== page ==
Šejla Kamerić



By Damir Arsenijević

The works presented in Šejla Kamerić’s exhibition ‘Is it rain or is it a hurricane’ can be explored as an act of witnessing to the social trauma, problematising further the way we make meaning of it. Together with her work RED, which investigates ‘marks on the wall’ left by explosive devices, “Is it rain or is it a hurricane” investigates marks left on plants—idle inscriptions of people’s names on cacti. And yet, the latter act of delving a mark into the flesh of a plant, though may seem destructive at first, is an act of remembering. The former is an act of remembering as well—but the question is—these traces are left for what kind of politics? The names inscribed on cacti evoke absences of people as individuals, with their histories. Shrapnel marks evoke horror of biopolitical violence in its full expenditure of a human.

“Is it rain or is it a hurricane” is framed in the story of its title. The title comes from a line of a song by Darko Rundek.* On the referential level, the song is an expression of one lover’s desire to say to another lover: “I don’t know / I don’t know” ‘[w]hen she’s trying to know / Do you love her’.

I don’t know is it rain or is it a hurricane
I don’t know
Baby I don’t know

Autre chose
Autre chose
Il y a autre chose

Si tu oses
Si tu oses
Rouler hors des rails
Bye Bye
Baj Baj’

The question that is posed is: what is that un-expressible
in “autre chose”—in that “another thing”? Confronted by female desire, the lover is faced with a personal lack. This is
a ‘doubting’ lover who has realised—this is not it, there is something else, there’s another thing. The dialogic song ends with a goodbye rendered in two different languages: to one’s bye, bye, the other lover replies with a mirror-image message, yet differently transcribed, pointing to the fact that this lover is a non-native speaker of the first lover’s language. This is a point of lovers parting their ways, the point when lovers stop speaking to one another. “Between two subjects there can be either speech or death”, as Moustapha Safouan says. Yet, this work precisely testifies to the moment of “death shall be no more”—of the continuation of dialogue through inscription and evocation of names.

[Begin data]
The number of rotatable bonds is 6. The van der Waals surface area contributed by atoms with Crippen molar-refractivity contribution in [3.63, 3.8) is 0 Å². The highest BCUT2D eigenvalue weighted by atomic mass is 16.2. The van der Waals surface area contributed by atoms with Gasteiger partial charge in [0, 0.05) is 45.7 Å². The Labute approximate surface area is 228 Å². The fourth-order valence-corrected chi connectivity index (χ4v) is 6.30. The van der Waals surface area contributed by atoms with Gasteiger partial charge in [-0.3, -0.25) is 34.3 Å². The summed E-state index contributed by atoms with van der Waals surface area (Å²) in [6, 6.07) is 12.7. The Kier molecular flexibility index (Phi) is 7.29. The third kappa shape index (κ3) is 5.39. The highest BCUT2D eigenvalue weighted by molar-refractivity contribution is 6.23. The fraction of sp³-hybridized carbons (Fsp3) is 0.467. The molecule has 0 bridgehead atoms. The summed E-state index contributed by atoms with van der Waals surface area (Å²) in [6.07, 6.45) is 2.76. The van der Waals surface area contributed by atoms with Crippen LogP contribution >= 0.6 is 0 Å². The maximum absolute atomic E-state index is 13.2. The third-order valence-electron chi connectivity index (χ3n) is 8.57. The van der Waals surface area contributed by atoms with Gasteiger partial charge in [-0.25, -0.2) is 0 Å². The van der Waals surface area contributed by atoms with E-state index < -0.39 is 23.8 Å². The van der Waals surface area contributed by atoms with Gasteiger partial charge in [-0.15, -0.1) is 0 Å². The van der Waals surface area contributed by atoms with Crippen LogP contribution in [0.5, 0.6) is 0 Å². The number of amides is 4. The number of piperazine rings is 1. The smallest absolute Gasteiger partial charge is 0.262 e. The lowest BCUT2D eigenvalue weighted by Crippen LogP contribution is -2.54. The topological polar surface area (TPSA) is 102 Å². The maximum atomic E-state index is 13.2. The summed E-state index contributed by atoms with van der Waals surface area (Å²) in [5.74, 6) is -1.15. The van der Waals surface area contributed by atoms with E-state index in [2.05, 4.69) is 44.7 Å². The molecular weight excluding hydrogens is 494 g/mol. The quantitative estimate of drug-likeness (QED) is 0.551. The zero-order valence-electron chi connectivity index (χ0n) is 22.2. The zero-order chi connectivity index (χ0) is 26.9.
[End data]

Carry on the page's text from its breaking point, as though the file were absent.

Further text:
Carving names into cacti is an act of addressing the absent other. This carving is an attempt to fill the void that this absence leaves, an attempt to cover up the absence. What is the fundamental void we are trying to fill, which just keeps returning to haunt us in the image of gaping scabby scars which carry the stories of the materiality of pain inscribed in them? Is the fidelity to these scars the fidelity to the pain and suffering and at the same time the fidelity to the possibility of imagining an alternative, a different way of living and being?
The message inscribed into these scars comes back to us in order to tell us something about us. Now, we must be ready to listen and to be disturbed. The alternative of being and living differently always-already exists—what is important is the act of recognition that this way of life is “non-all”.

It is 24 June 2008, and the hungry, the disenfranchised youth, the families of over 13 500 missing persons, the yuppies, the mafia, the political elites and the international community members create the memory of Bosnia and Herzegovina day in and day out. The question is—memory for who? To do what? The most hopeful and most productive memory of Bosnia and Herzegovina, nowadays illuminated through isolated artistic practices, is yet to be fully articulated—by a new political subject who can establish and carry out an emancipatory transformative project.
The subject, who is to produce a different kind of illumination, is now in the making.

*Darko Rundek is well known singer, songwriter and composer from ex-Yugoslavia.